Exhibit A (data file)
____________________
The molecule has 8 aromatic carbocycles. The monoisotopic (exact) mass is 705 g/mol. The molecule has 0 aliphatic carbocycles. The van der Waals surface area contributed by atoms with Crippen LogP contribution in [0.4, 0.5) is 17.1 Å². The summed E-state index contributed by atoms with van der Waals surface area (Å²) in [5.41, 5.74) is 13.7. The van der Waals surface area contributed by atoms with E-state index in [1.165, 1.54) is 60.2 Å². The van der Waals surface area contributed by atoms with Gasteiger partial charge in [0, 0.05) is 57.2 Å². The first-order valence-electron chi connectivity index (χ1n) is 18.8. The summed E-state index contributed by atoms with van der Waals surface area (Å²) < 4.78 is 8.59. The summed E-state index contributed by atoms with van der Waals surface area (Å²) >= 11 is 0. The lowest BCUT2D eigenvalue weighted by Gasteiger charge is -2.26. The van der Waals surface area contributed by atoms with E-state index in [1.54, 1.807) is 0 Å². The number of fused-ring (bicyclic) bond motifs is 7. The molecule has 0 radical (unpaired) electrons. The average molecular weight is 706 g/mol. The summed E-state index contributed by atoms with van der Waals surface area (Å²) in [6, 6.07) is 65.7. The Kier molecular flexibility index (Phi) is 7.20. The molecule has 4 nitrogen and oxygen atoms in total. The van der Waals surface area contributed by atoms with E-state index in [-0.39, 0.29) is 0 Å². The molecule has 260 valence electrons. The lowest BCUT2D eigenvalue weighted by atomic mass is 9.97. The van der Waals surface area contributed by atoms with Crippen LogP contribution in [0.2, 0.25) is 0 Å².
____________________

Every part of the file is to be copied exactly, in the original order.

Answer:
The molecule has 8 aromatic carbocycles. The monoisotopic (exact) mass is 705 g/mol. The molecule has 0 aliphatic carbocycles. The van der Waals surface area contributed by atoms with Crippen LogP contribution in [0.4, 0.5) is 17.1 Å². The summed E-state index contributed by atoms with van der Waals surface area (Å²) in [5.41, 5.74) is 13.7. The van der Waals surface area contributed by atoms with E-state index in [1.165, 1.54) is 60.2 Å². The van der Waals surface area contributed by atoms with Gasteiger partial charge in [0, 0.05) is 57.2 Å². The first-order valence-electron chi connectivity index (χ1n) is 18.8. The summed E-state index contributed by atoms with van der Waals surface area (Å²) < 4.78 is 8.59. The summed E-state index contributed by atoms with van der Waals surface area (Å²) >= 11 is 0. The lowest BCUT2D eigenvalue weighted by Gasteiger charge is -2.26. The van der Waals surface area contributed by atoms with E-state index in [1.54, 1.807) is 0 Å². The number of fused-ring (bicyclic) bond motifs is 7. The molecule has 0 radical (unpaired) electrons. The average molecular weight is 706 g/mol. The summed E-state index contributed by atoms with van der Waals surface area (Å²) in [6, 6.07) is 65.7. The Kier molecular flexibility index (Phi) is 7.20. The molecule has 4 nitrogen and oxygen atoms in total. The van der Waals surface area contributed by atoms with E-state index in [-0.39, 0.29) is 0 Å². The molecule has 260 valence electrons. The lowest BCUT2D eigenvalue weighted by atomic mass is 9.97. The van der Waals surface area contributed by atoms with Crippen LogP contribution in [0.2, 0.25) is 0 Å².